Mitochondrial dysfunction has long been associated with aging, making preventing or reversing the organelle’s decay a high priority for longevity researchers. One key target for such work is the decline in the organelle’s membrane potential: the difference in electrical charge between each side of the inner mitochondrial membrane that is essential for energy production. Now, research published May 12 as a bioRxiv preprint that has not yet been peer reviewed demonstrates that it’s possible to genetically engineer a light-activated proton pump into the mitochondria of Caenorhabditis elegans that maintains the voltage across the inner mitochondrial membrane as the worms age—and doing so, prolongs the animals’ lifespan.
“There are some interventions targeted to mitochondria that are able to extend [the] lifespan of diverse species,” says Universidade Federal de São Paulo biochemist Fernanda Marques da Cunha, who did not participate in this study. “But this is a little bit different because they pinpoint a specific mitochondrial parameter, so they increase the membrane potential in a clean way,” without affecting other aspects of the organelles, she adds. This makes the achievement “very interesting.”
The underlying technology was first described in 2020 research, in which University of Rochester Medical Center mitochondria researcher Andrew Wojtovich and his colleagues uncovered the proton pump’s impact on mitochondria. When they engineered the pump—naturally found in the cells of a fungus—into C. elegans, the animals’ mitochondrial membrane potential was increased, which ramped up the production of molecular fuel. The process, they showed, required neither metabolic substrates like glucose nor oxygen. Instead, the pump used light to fuel the movement of protons across the inner membrane, driving the synthesis of ATP. The team named this tool mitochondria-ON (mtON), which only works if the gene-edited animals are treated with light and supplemented with a vitamin A derivative called all-trans retinal, which acts as a cofactor for the pump.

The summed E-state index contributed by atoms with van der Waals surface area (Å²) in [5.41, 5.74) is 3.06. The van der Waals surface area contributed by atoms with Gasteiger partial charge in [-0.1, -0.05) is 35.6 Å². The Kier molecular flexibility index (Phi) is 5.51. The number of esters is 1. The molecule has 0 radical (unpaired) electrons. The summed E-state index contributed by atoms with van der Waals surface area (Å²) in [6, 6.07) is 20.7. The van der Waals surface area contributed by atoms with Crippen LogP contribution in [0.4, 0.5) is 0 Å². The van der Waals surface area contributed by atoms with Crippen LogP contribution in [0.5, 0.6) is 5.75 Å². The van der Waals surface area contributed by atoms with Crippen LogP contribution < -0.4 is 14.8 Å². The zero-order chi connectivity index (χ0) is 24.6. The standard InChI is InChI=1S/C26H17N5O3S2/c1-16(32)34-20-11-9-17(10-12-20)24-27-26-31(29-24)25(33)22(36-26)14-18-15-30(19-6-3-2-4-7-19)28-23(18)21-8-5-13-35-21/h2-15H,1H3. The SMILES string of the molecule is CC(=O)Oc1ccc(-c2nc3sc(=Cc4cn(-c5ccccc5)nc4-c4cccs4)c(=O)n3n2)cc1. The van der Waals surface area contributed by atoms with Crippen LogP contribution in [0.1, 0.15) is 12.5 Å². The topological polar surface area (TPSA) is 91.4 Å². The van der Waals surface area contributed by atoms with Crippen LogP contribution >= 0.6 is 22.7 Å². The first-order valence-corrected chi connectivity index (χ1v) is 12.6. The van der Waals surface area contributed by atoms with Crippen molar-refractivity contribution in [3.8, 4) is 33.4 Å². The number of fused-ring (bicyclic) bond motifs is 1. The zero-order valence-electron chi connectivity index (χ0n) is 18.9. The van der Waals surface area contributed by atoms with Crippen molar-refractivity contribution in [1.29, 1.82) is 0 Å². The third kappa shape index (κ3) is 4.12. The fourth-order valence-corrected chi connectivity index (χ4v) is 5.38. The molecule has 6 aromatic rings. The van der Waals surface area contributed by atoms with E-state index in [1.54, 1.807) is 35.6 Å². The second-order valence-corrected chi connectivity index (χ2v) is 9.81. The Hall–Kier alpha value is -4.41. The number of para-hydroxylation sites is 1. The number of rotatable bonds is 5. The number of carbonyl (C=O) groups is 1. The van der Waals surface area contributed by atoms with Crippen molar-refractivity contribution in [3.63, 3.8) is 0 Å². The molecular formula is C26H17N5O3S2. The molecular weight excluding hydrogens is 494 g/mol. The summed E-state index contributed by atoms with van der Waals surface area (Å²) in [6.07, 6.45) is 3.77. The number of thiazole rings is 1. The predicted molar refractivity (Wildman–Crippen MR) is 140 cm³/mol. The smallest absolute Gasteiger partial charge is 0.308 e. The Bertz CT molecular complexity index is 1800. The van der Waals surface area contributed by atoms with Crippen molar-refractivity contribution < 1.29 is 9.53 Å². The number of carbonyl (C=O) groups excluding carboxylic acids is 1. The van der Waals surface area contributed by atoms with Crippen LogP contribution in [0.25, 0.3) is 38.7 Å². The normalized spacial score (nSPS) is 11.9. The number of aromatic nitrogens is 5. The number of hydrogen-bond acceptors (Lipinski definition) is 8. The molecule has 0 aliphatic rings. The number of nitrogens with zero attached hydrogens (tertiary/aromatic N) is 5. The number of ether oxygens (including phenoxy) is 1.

Shahaf Peleg, an aging researcher at the Research Institute for Farm Animal Biology in Dummerstorf, Germany, who did not participate in the development of the tool, says that he was astounded when he first saw that paper. He tells The Scientist he reasoned that mtON was not only controlling the mitochondria, it was also allowing the animals to harness light to “generate energy without consuming food.” Based on the well-known associations between mitochondrial function and aging, he immediately thought of the tool’s potential to prolong life. He says he contacted Wojtovich the next day, and they soon started to collaborate on a project testing whether the engineered proton pump could indeed delay aging in an animal. In the new preprint, they report the first results of this collaboration.
Using two groups of gene edited worm strains, one that had the pump integrated into their mitochondria by DNA injection and the other through CRISPR/Cas9, the researchers tested their hypothesis by exposing the worms to light, supplementing them with the required cofactor, and assessing how long they lived. They found that activating mtON with all-trans retinal supplementation increased lifespan by 6 to 38 percent compared to those same engineered worms that weren’t given all-trans retinal, depending on the strain and the light intensity. All experiments were performed in two different labs (Wojtovich’s and Matt Kaeberlein’s at the University of Washington).